WASHINGTON (Reuters) - Like just about every other workplace benefit, disability insurance is becoming something workers have to manage and pay for, at least partially, themselves.
In the current open enrollment season for 2012 benefits, more employers are asking workers to put some of their own money up for high-end disability coverage. “We are seeing some gradual slide to more employee financial responsibility for long-term coverage,” reports Rich Fuerstenberg, a partner with benefits consultant Mercer. “The employers who used to provide the entire cost now may provide a core benefit and allow workers to buy up their coverage.”
Employers are also limiting short-term disability benefits and lengthening the waiting period before long-term coverage kicks in, says Stephen Mitchell of Unum Group.
More than half of all employers, 53 percent, required their workers to pay the full cost of their long-term disability coverage by 2009, according to the most recent data from insurance industry research group LIMRA. That’s up from 41 percent from 2002.
Workers looking at disability insurance in the current open enrollment season have a number of decisions to make: Should they buy into the group plan or buy private coverage? Should they pay for bigger monthly benefits, an earlier start or coverage that pays them if they can’t work in their chosen field? Or should they take a pass completely, on the theory that they are healthy, unlikely to become disabled and would prefer to work.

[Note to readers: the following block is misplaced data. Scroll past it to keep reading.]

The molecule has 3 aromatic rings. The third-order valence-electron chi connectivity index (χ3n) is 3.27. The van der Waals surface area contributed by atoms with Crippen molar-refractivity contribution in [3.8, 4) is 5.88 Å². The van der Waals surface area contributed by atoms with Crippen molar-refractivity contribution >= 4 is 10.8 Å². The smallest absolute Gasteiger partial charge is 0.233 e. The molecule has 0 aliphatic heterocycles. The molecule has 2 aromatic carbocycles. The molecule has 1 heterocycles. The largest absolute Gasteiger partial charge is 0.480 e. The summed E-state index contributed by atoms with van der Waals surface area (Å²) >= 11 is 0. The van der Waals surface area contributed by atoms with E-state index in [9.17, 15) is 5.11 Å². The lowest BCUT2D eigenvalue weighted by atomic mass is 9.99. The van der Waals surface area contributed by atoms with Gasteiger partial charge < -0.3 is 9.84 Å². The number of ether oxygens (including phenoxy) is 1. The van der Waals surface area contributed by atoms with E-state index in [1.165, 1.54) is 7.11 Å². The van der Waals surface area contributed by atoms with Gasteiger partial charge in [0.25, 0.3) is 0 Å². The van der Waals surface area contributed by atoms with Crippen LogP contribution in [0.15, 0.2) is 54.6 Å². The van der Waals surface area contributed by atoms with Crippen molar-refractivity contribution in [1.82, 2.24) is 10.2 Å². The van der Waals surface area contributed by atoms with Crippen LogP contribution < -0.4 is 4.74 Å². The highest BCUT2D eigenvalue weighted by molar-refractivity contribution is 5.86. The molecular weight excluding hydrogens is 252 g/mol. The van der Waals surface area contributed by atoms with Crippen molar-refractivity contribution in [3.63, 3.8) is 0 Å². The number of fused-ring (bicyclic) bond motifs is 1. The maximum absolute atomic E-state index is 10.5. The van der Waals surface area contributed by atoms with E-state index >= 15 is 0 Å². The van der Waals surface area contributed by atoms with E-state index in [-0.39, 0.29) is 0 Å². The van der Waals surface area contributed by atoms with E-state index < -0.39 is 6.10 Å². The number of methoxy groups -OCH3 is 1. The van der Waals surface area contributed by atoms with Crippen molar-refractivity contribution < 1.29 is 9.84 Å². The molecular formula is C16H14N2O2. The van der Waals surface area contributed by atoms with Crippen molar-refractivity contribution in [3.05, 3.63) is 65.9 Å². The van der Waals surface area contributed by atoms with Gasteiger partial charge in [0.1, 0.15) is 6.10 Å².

But the bottom line that should inform their decision is this: The point of insurance is to protect yourself from the catastrophe you can’t afford. If your flat-screen TV or iPhone breaks, you can probably find a way to replace them without insurance. If you lose a few weeks of work to illness, you can probably muddle through.
But if you end up totally and permanently disabled, unable to earn money and facing a raft of medical bills, you’re going to need some help. And Social Security disability benefits, at an average of $1,070 a month, aren’t going to cover it. That’s why most experts recommend that workers -- especially younger workers who have decades of expected earnings ahead of them -- nail down some disability coverage, despite the very slim chances that they will need it.
In fact, though disability coverage is often sold with scary numbers -- the Social Security Administration estimates that a person in his or her 20s has a 30 percent chance of becoming disabled over the course of a career -- the real chances of a serious permanent disability are far lower. According to Census Department figures, 6.9 percent of working age people are prevented from working because of a disability at any one time.
And disability coverage is actually priced on the basis of even lower numbers. According to industry data, the chances that someone will become “totally and permanently” disabled are more like five out of 1,000, says Mitchell Andrews, a disability broker with Plexus Groupe in Chicago.
Some people -- particularly white collar professionals -- eschew disability insurance on the theory that they will be able to work no matter what: The “I can always stagger over to my computer” theory.
“We hear this a lot from business owners or attorneys,” says Barry Lundquist of the Council for Disability Awareness. “They say things like ‘I can work no matter how sick I am’ but the reality is different.”